Can You Please Tell Me What Is Wrong With This Federal Budget Plan?

Question by Tommy: Can you please tell me what is wrong with this federal budget plan?
This is Ron Paul’s Plan to Restore America Budget that will cut one trillion in one year and balancing the budget in 3 years with more proposals that have been unannounced. I think it is a good plan for I support Ron Paul AND it actually cuts spending and downsizes government. Now I am no expert on budgets and things like that, but for people who are, tell me what is wrong with this plan, why this would negatively affect the economy? After WW2, we had a budget that cut 50% percent of things after 10 million soldiers came home from the war, and it boosted the economy. So why is Ron Paul’s Plan bad or is it good because it actually cuts spending and downsizes the federal government?

Spending cuts:
eliminate five cabinet-level agencies (Education, Interior, Commerce, Energy, and Housing and Urban Development)
privatize the FAA and the TSA
cut the federal workforce by 10%
cut funding (down from 2006 levels) for the
Food and Drug Administration by 40%Centers for Disease Control by 20%Department of Homeland Security by 20%National Institutes of Health by 20%Environmental Protection Agency by 30%Substance Abuse and Mental Health Services Administration by 20%cut the Department of Defense budget by total 15%; eliminate all foreign war funding
freeze funding for most other federal agencies at 2006 levels
eliminate all foreign aid
eliminate international drug programs
substantially reduce federal travel
eliminate international organizations and commissions
administer Medicaid and other joint federal-state social welfare programs (SCHIP, food stamps, etc.) through block-grant funding mechanisms to the states

Revenue changes:
cut the top corporate tax rate to 15% (down from 35%)
allow companies to repatriate capital without additional taxation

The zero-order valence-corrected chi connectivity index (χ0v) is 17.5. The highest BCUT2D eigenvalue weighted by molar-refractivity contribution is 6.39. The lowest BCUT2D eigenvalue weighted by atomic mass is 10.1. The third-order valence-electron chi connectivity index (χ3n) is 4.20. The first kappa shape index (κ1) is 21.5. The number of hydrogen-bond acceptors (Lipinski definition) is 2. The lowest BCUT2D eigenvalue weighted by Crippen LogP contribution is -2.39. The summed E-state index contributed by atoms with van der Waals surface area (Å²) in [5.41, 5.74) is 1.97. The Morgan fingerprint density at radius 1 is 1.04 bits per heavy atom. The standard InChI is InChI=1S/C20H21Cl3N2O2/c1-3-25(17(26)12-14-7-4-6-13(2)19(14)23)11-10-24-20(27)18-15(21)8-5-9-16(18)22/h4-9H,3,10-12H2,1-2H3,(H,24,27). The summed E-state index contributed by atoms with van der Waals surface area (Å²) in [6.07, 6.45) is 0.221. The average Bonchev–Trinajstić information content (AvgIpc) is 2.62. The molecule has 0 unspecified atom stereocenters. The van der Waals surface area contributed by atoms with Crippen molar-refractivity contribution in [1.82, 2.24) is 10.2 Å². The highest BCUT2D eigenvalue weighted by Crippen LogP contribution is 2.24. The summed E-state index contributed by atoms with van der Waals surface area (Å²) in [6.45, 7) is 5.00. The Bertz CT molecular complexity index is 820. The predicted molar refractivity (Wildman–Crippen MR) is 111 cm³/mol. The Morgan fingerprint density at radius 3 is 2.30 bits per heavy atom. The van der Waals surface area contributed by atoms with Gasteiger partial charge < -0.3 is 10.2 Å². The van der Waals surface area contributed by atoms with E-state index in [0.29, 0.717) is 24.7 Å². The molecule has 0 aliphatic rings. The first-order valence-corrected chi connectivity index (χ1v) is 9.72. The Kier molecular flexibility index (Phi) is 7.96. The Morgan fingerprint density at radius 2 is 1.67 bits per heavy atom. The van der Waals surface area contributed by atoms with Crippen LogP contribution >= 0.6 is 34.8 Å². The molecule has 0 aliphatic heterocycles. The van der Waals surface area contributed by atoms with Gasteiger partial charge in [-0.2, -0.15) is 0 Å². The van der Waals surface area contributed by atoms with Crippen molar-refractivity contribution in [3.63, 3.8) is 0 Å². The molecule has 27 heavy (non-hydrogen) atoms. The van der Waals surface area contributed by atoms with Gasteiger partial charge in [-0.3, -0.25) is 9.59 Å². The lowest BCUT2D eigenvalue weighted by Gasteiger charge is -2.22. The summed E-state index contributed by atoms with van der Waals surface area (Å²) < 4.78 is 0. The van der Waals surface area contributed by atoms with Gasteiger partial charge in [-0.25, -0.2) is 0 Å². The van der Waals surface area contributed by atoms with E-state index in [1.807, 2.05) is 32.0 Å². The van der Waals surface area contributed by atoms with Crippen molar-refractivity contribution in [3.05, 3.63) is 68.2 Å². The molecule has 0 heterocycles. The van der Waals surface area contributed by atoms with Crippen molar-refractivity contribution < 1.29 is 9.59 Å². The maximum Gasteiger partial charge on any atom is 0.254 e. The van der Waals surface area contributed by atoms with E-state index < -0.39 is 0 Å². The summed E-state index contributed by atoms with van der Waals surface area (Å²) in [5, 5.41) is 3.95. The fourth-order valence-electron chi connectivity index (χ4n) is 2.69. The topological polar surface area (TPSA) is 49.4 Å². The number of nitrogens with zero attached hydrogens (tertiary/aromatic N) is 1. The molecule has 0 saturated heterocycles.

permanently extend the Bush administration tax cuts
eliminate capital gains and dividends taxes
eliminate estate and gift taxes
end taxes on personal savings
sell federal lands and other federal assets

Other economic and regulatory measures:
repeal the new healthcare law (“Obamacare”) as well as the Dodd-Frank and Sarbanes-Oxley financial services and banking regulations
cancel certain “onerous” regulations instituted under executive order by previous presidents
conduct a full audit of the Federal Reserve
seek competing currency legislation “to strengthen the dollar and stabilize inflation”

Social Security and Medicare commitments to older workers and retirees would be honored, while workers younger than 25 would be given the option to opt out of participating in these programs. The Veterans Administration would be the only agency whose funds would be maintained at current levels of growth. Federal-state social welfare programs like Medicaid would be shifted from the mandatory section of the budget to the discretionary section, so that Congress would need to approve funding allocations each year.[39]

The president’s salary would be cut from $ 400,000 to approximately $ 39,000 per year (the median personal income of the American worker), and congressional pay and perks would be slashed.

Paul has stressed that certain essential responsibilities currently performed by agencies that he proposes to eliminate would be assumed by remaining agencies, or in the case of aviation management (FAA and TSA), would be transferred to the private sector.[40]